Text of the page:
Read Judgment: Placido Francisco Pinto (d) By Lrs & Anr. vs. Jose Francisco Pinto & Anr

Pankaj Bajpai

New Delhi, October 6, 2021: The Supreme Court has recently observed that once there is an admission of the defendant of discharge of his debts by plaintiff, then the sale deed registered in normal course of official duties carries the presumption of correctness which cannot be said to be illegal only on the basis of feigned ignorance that signatures of defendant were obtained on papers which was not known. 

A Division Bench of Justice Hemant Gupta and Justice V.Ramasubramanian opined that only stand of first respondent(Jose Pinto – Defendant) is ignorance of the nature of the document on which his signatures were obtained. 

Such ignorance is not an instance of misrepresentation or a fraud in the facts of the present case which would vitiate a sale deed executed and registered with the Sub-Registrar, added the Bench.   

The observation came pursuant to a civil appeal where the defendant (first respondent and his wife) in the suit had alleged that the sale deed in question was obtained by the appellant (Placido Pinto – plaintiff) through fraud.

Since the defendant had not pleaded fraud in the written statement, the Apex Court held that he was not entitled to place evidence in that regard. 

The Division Bench said that no evidence of any oral agreement or statement shall be admitted for the purpose of contradicting, varying, adding or subtracting from its terms. 

The proviso (1) of Section 92 of the Evidence Act on which reliance was placed is a proof of such fact which would invalidate any document such as fraud, intimidation, illegality, want of due execution, want of capacity in any contracting party, want or failure of consideration, or mistake in fact or law, added the Bench. 

The only stand of respondent No.1 is ignorance of the nature of the document on which his signatures were obtained. Such ignorance is not an instance of misrepresentation or a fraud in the facts of the present case which would vitiate a sale deed executed and registered with the Sub-Registrar. It has been admitted by respondent No. 1 that he went to the Sub-Registrar’s office with his wife, signed once outside the Municipal Building and once before the Officers, shows that tactically he has admitted execution of the sale deed without expressly stating so”, noted the Top Court.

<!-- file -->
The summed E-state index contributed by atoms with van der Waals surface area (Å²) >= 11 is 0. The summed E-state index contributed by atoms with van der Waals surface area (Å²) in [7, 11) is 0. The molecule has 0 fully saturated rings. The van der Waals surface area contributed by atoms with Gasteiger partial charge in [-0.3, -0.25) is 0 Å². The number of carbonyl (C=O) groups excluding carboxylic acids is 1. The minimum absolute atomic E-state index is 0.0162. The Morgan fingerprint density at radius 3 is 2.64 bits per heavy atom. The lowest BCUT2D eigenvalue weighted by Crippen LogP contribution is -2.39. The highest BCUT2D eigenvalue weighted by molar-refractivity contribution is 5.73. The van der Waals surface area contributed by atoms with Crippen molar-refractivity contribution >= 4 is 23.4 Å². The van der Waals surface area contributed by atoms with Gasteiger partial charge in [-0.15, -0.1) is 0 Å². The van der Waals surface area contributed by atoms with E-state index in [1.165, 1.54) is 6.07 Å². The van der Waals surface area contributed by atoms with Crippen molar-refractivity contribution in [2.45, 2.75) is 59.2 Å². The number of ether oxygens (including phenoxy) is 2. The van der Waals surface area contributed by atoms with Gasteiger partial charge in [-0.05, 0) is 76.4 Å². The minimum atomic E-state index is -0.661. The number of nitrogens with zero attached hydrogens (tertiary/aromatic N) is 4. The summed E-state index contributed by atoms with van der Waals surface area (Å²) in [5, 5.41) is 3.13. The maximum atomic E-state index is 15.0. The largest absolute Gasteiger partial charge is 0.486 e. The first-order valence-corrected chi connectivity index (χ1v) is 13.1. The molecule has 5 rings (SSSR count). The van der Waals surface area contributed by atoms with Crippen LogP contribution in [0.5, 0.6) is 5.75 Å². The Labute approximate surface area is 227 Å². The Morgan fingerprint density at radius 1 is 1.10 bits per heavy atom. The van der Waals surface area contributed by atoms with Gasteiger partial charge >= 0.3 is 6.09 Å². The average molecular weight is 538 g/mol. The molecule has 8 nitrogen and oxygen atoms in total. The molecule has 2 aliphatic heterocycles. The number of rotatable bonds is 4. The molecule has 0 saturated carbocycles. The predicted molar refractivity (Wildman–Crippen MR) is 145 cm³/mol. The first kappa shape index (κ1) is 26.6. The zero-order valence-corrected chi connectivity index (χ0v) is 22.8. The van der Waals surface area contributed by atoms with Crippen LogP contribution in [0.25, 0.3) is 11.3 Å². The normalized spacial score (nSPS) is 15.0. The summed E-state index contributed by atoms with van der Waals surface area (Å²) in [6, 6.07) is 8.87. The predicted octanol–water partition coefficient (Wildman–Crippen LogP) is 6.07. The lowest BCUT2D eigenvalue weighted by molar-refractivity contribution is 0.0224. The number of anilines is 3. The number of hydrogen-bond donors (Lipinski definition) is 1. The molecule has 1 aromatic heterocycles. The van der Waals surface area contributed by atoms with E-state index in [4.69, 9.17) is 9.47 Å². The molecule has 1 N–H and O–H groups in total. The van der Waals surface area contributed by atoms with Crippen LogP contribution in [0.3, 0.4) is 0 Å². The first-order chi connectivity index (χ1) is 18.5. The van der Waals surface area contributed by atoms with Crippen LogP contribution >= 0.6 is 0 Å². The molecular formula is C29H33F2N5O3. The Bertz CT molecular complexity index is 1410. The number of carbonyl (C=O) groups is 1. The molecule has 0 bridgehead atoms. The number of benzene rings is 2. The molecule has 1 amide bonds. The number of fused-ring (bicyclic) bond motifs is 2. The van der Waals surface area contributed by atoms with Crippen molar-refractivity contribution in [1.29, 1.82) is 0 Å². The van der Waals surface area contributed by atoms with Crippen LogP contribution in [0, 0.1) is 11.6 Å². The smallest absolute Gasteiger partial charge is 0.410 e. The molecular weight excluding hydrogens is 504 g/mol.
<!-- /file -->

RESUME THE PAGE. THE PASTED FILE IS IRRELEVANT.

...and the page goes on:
The Apex Court elaborated that Order VI Rule 2 of the CPC, 1908 is to the effect that every pleading shall contain, and contain only, a statement in a concise form of the material facts on which the party pleading relies upon for his claim or defence as the case may be, but not the evidence by which they are supposed to be proved. 

Noticing that the appellant has relied upon the sale deed which contains the recital of payment as the sale consideration, the Top Court said that the evidence in support of such sale deed was not required to be pleaded in the plaint filed by the appellant. 

Still further, in terms of Order VI Rule 4 of the Code, in all cases in which the party pleading relies on any misrepresentation, fraud, or undue influence shall state in the pleadings the particulars with dates and items in the pleadings, added the Court. 

Since the extract from the written statement or the plaint does not show that there is any pleading of misrepresentation or fraud, the Apex Court opined that the evidence led by the respondents is not indicative of any instance of fraud or misrepresentation as well. 

Observing that factually, the respondents have not alleged any fraud in their suit or in the written statement in the suit filed by appellant, the Apex Court said that feigned ignorance about the nature of document cannot be said to be an instance of fraud. 

In the absence of any plea or proof of fraud, respondent No.1 is bound by the written document on which he admitted his signatures and of his wife, as there is no oral evidence which could prove fraud, intimidation, illegality or failure of consideration to permit the respondents to lead oral evidence to dispute the sale deed, added the Court. 

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